Over the past six years, solar energy capacity has more than doubled in 45 of the 57 largest U.S. cities, producing enough electricity to power nearly one in every 11 homes, according to an annual industry survey.
While Los Angeles and Honolulu are the leading urban areas on the study’s top 10 list, researchers found that solar energy production is not just a “sun coast” phenomenon but includes cities in Indiana, Colorado and Texas.
“The difference between cities leading on solar energy and those that are lagging is effective public policy at the state and local level,” said Abigail Bradford, co-author of the sixth annual report on U.S. solar energy capacity from 2013 to 2018.
A second nationwide study, released Tuesday, found that U.S. homes with solar-energy systems sold for an average of 4.1 percent more than nonsolar homes.
Conducted by the real-estate firm Zillow, the research ranked 84 million homes over the past year.
Zillow analysts noted that the solar-energy sales boost varied by market — 5.4 percent in New York, 4.4 percent in San Francisco and 3.6 percent in Los Angeles, for example.
“Homes with solar-energy systems often sell for more than comparable homes without solar power,” Zillow senior economist Sarah Mikhitarian said in an email. “This premium is largely reflective of the future energy cost savings.”
Solar still has its critics, who maintain that the energy source is intermittent — the sun does not shine every day or at night. They also contend that energy storage is expensive and can involve a manufacturing process associated with air pollution.
But its supporters argue that solar’s growth is undeniable, thanks to municipal, state and federal incentive programs that include tax rebates. Those, coupled with falling prices for panels and installation, have led to an explosion in solar usage.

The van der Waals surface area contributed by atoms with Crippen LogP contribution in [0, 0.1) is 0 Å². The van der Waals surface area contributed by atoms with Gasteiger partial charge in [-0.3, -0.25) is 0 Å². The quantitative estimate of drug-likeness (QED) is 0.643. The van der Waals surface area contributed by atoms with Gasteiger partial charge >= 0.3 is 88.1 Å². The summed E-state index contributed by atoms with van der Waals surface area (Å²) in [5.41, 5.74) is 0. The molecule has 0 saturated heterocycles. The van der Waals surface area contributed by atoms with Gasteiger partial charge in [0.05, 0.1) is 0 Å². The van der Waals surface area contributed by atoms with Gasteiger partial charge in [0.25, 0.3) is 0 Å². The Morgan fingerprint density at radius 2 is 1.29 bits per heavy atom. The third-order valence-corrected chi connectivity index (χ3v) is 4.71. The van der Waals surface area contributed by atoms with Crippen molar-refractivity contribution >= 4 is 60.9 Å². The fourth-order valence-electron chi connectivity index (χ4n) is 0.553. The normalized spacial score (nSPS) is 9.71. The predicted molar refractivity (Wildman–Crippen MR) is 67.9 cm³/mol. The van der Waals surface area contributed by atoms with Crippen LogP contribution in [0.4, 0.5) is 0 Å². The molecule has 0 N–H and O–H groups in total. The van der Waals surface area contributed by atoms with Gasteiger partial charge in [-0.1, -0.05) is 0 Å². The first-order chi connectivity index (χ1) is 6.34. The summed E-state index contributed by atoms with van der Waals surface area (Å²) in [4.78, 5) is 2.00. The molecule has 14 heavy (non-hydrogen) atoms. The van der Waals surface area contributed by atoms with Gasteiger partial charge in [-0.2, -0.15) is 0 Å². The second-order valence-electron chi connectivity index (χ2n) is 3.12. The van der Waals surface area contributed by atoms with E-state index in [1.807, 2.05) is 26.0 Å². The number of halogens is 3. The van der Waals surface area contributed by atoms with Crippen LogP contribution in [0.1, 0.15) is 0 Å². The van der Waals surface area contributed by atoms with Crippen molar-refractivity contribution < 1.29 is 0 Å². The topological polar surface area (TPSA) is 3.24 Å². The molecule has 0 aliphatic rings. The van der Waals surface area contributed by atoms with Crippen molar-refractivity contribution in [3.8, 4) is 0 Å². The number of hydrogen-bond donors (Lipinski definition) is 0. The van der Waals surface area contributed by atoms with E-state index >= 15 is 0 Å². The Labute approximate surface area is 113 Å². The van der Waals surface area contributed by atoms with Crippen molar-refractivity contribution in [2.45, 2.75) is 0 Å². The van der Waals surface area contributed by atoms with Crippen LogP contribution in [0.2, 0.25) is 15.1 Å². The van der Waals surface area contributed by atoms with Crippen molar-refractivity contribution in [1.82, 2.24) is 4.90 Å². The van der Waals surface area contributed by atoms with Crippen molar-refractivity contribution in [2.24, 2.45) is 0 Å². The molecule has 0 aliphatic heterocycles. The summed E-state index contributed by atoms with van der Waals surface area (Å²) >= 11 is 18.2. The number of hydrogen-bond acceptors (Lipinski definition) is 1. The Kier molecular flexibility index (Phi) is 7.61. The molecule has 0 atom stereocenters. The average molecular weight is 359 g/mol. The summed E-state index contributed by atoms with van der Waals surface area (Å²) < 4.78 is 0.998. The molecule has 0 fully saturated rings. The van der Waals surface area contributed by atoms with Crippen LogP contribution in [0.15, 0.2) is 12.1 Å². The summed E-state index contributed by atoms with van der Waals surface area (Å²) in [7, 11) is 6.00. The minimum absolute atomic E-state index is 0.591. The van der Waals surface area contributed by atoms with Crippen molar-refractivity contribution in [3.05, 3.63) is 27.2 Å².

According to the Denver-based Environment America Research & Policy Center’s six-year rankings of overall solar capacity across America, which was released last week, one-third of the cities surveyed have more than quadrupled their installed solar capacity from 2013 to 2018.
The 58-page report noted a push by city officials to expand their renewable energy sectors.
“A dozen cities in our report have made commitments to use 100 percent renewable energy and many more have programs and policies that encourage residents to install solar panels,” Ms. Bradford wrote.
In 2015, Hawaii committed to using 100 percent renewable energy by 2045. Th capital, Honolulu, was ranked as having the most solar capacity per person, followed by San Diego, San Jose and Burlington, Vermont.
Honolulu Mayor Kirk Caldwell, applauded his city for “making great use of one of our most abundant resources beautiful Hawaiian sunshine.”
Beyond Hawaii, notable leaders in per capita solar capacity include Las Vegas, Indianapolis, San Antonio and Washington, D.C.
In overall solar production, Los Angeles leads the nation in total installed solar capacity, as it did from 2013 to 2015 and in 2017.
The report included several policy recommendations at the municipal and state level: Chief among them is that “the soft costs” associated with installation — which include permitting, zoning and inspection processes — should be “easy, quick and affordable.”
Additionally, researchers argued that state governments should transition from an electric grid reliant on large, centralized power plants to a “smart” grid where electricity is produced at thousands of more localized solar locations.